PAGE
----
Believe it or not my days are filled with work and all the other thing life entails. Fiddling around here on the forum is what I do when other people might be watching TV or whatever it is normal people do :)

Anyway, this benchmarking thing started as response to this post here: viewtopic.php?f=34&t=206449#p1317074 Which was clearly misguided and cried out for some comment as to why.

pauliunas
Posts: 41
Joined: Mon Feb 26, 2018 7:43 am

Re: .NET Core - Raspbian or Win10IoT?

Sun May 27, 2018 11:02 am

Heater wrote:
Wed May 23, 2018 8:01 pm
pauliunas,
Nah they're not really slow :) I just probably messed up with optimization settings, because I don't know anything about them.
I know almost nothing about C# and friends but the only optimization setting I could find was "-optimize", which helped somewhat. I can't see much that can be done to optimize the actual source code
Anyway, just how likely would it be for you to waste your time digging around the spaghetti of Windows source code if it ever were released publicly?
Extremely unlikely. Same as it is that I go digging around in Linux code. I don't have the skill or time for it.
Just like any other big spaghetti software. If it works it works, there's no need to have the source code for that
My desire for open source systems is not about me personally digging around in millions of lines of spaghetti software. Although I have suggested bug fixes to open source projects on rare occasions.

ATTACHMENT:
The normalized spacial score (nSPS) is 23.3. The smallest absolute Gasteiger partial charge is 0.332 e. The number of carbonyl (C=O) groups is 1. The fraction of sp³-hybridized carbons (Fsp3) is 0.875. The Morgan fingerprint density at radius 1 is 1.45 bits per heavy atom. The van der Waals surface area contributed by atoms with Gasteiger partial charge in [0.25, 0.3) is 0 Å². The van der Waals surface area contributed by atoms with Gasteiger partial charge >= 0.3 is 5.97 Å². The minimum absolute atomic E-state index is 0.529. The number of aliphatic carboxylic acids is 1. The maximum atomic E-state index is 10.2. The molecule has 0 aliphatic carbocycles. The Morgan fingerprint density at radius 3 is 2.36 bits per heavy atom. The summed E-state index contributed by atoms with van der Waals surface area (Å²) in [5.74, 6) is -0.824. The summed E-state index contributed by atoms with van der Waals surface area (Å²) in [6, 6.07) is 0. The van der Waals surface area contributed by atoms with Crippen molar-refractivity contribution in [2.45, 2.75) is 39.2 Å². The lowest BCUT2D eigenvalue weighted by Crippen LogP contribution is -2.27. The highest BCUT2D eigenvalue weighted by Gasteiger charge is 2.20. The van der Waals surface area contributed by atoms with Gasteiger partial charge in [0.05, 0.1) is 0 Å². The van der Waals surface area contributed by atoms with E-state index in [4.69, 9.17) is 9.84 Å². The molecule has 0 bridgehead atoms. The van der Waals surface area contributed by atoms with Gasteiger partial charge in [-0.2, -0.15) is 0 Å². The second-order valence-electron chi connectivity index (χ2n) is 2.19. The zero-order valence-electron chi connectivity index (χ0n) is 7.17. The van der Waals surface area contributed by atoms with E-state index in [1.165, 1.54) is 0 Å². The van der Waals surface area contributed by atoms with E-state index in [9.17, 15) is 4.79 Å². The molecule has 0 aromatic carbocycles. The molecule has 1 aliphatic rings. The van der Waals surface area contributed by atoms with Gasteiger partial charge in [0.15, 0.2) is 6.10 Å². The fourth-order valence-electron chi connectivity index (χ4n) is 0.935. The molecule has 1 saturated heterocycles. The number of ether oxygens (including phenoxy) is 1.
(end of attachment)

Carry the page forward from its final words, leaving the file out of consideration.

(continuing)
Rather it is about not having my systems be dependent on a single corporation, in a foreign country, over which I have no control.

And, how do we know it works? Looks like it does. Who knows what is lurking in there?
We do know that it works because it works. If it didn't work, you wouldn't be able to use it. That's how the world works, my friend ;)

And yeah, you're dependent on some people in a foreign country. But you can say the same about open source projects. You aren't gonna jump in and fix problems with Linux if they appear, you'll just let other people handle it. And you have absolutely no control over who does what with your Linux distribution either. So it's the same, except that corporations hire well trained specialists with high salaries (motivation), whereas open source projects are mostly maintained by volunteers working on their spare time (less motivation).

Heater
Posts: 10274
Joined: Tue Jul 17, 2012 3:02 pm

Re: .NET Core - Raspbian or Win10IoT?

Sun May 27, 2018 12:13 pm

pauliunas,
We do know that it works because it works. If it didn't work, you wouldn't be able to use it. That's how the world works, my friend